Do you remember the story from seven years ago about the 33 miners in Chile who were trapped underground for over two months? The world breathed a sigh of relief when the ideas and efforts of some of the most gifted minds around the world engineered a way to reach those men and, one by one, bring them out of their underground prison and back to safety. I recently read that the experience of being blocked and trapped in that mine was so traumatic that many of those men still suffer psychological scars from that event.

King Jesus rode into Jerusalem to give us spiritual freedom from a spiritual prison. What does that look like? How did he accomplish that? God, speaking through Zechariah, says, “As for you, because of the blood of my covenant with you, I will free your prisoners from the waterless pit.” The original Hebrew word for “prisoners” implies someone who is bound; today we would say they are handcuffed. That makes the picture of our spiritual situation twice is bad. Spiritually speaking, people are not only stuck in a pit that they can’t dig themselves out of, but to make matters worse they are bound and utterly helpless. And being bound hand and foot in the dry, waterless pit called hell makes being buried in a Chilean mine look like a vacation at a resort!

Believers in Jesus were once in that spiritually helpless situation. But we who were once bound are now freed! How? “Because of the blood of my covenant with you.” A reference to blood is most often a reference to death: someone’s blood was shed. And the death of Jesus, the King who comes to us this Palm Sunday, would be the way God carried out his “covenant” with us. This is how God kept his promise to us to free us from the eternal results of our sin without denying his justice that demands a payment for our sin. This is how God gave us freedom and new life when we had no way to win our own freedom and had no prayer for eternal life!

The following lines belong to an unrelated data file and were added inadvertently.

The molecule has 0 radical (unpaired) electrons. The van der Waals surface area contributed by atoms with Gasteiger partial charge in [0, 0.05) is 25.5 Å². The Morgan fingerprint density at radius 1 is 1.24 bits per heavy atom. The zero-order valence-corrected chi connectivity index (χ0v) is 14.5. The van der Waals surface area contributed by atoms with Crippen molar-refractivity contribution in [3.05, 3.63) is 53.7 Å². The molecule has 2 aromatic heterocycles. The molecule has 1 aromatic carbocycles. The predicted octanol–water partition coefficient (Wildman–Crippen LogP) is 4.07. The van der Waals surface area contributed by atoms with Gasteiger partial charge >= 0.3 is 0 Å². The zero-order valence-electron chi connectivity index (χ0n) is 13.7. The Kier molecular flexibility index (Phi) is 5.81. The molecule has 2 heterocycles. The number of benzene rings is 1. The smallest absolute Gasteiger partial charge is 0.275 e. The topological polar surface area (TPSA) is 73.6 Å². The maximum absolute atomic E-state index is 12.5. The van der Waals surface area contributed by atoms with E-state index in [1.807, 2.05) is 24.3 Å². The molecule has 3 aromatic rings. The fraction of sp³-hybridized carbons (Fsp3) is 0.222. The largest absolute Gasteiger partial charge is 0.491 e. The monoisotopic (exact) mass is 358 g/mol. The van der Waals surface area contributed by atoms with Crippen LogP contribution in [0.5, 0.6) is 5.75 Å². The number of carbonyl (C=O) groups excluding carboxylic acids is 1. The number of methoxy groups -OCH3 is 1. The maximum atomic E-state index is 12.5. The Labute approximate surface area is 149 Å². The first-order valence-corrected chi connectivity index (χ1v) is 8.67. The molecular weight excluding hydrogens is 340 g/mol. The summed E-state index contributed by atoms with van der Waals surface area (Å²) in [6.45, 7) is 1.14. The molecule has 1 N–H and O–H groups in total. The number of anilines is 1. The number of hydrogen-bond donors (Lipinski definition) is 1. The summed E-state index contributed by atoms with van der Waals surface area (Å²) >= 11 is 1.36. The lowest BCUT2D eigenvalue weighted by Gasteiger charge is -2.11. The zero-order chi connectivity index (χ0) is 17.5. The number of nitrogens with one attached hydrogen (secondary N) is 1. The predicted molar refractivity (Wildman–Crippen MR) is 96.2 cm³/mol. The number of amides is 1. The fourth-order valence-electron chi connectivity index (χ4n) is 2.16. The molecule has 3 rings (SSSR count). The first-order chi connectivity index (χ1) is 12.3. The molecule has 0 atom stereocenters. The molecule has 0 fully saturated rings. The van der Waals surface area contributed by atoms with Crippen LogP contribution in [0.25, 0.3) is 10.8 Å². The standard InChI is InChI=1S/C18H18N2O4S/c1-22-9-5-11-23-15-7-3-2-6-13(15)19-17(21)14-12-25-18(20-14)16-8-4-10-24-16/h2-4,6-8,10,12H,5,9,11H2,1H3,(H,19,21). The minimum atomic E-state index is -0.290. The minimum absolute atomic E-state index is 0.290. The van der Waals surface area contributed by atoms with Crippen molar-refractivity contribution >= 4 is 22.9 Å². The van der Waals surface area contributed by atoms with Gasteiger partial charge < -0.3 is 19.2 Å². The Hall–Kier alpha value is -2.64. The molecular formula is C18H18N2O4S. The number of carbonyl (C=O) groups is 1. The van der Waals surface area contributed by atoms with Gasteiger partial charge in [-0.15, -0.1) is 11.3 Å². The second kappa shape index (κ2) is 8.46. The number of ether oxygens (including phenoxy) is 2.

Jesus’ entrance as King does not look like what we’d expect. Kings don’t give freedom to subjects who rebel against them. But Jesus’ kingdom is not one of fear but one of freedom. The kingdom Jesus brings us stands in stark contrast to the personal little kingdoms we set up in our hearts—a kingdom that’s all about me, myself, and I. But if there is anyone who needs Jesus’ kingdom, it is you and I. Jesus would have every right to tell people stuck in sin’s waterless pit to stay there because that’s what we asked for. But Jesus enters into Jerusalem, and by giving up his freedom and enduring hell’s pains, he has won spiritual freedom for us now and eternal freedom forever in heaven. The reason you have freedom is because Jesus loved you from eternity to win your freedom, and he has placed faith in your heart that delivers his blood-bought freedom into your heart and that takes away any fear about your standing before God. That is how your King comes to you this week with freedom.

Conclusion

Entrances matter. There was never a more important entrance in human history than the entrance of Jesus Christ into Jerusalem on the first Palm Sunday. It’s an entrance that we follow because everything that follows it is what we have put our faith and hope and eternal confidence in. So follow Jesus this week. Enter back into this church on Thursday and Friday and Sunday and follow him as he humbly gives you peace and wins your freedom in an astounding and miraculous way that only God could do. Follow his entrance today. Follow him with faith always. Amen.